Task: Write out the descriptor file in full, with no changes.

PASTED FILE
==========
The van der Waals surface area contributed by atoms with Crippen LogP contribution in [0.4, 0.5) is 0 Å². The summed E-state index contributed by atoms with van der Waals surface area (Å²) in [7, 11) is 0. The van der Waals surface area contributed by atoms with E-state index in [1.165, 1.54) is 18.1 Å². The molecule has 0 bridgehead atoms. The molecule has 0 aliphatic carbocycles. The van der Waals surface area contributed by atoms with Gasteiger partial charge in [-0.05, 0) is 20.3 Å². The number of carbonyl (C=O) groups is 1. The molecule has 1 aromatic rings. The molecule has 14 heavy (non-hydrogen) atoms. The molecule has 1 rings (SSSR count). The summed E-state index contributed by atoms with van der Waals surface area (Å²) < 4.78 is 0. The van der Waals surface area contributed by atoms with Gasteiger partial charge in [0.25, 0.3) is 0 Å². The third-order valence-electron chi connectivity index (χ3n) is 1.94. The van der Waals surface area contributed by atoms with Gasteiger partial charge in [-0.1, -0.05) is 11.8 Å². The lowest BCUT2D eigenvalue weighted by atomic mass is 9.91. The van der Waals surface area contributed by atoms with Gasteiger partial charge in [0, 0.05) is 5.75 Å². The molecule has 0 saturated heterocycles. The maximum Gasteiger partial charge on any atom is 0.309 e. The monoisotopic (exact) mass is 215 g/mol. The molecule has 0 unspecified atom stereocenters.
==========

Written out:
The van der Waals surface area contributed by atoms with Crippen LogP contribution in [0.4, 0.5) is 0 Å². The summed E-state index contributed by atoms with van der Waals surface area (Å²) in [7, 11) is 0. The van der Waals surface area contributed by atoms with E-state index in [1.165, 1.54) is 18.1 Å². The molecule has 0 bridgehead atoms. The molecule has 0 aliphatic carbocycles. The van der Waals surface area contributed by atoms with Gasteiger partial charge in [-0.05, 0) is 20.3 Å². The number of carbonyl (C=O) groups is 1. The molecule has 1 aromatic rings. The molecule has 14 heavy (non-hydrogen) atoms. The molecule has 1 rings (SSSR count). The summed E-state index contributed by atoms with van der Waals surface area (Å²) < 4.78 is 0. The van der Waals surface area contributed by atoms with Gasteiger partial charge in [0.25, 0.3) is 0 Å². The third-order valence-electron chi connectivity index (χ3n) is 1.94. The van der Waals surface area contributed by atoms with Gasteiger partial charge in [-0.1, -0.05) is 11.8 Å². The lowest BCUT2D eigenvalue weighted by atomic mass is 9.91. The van der Waals surface area contributed by atoms with Gasteiger partial charge in [0, 0.05) is 5.75 Å². The molecule has 0 saturated heterocycles. The maximum Gasteiger partial charge on any atom is 0.309 e. The monoisotopic (exact) mass is 215 g/mol. The molecule has 0 unspecified atom stereocenters.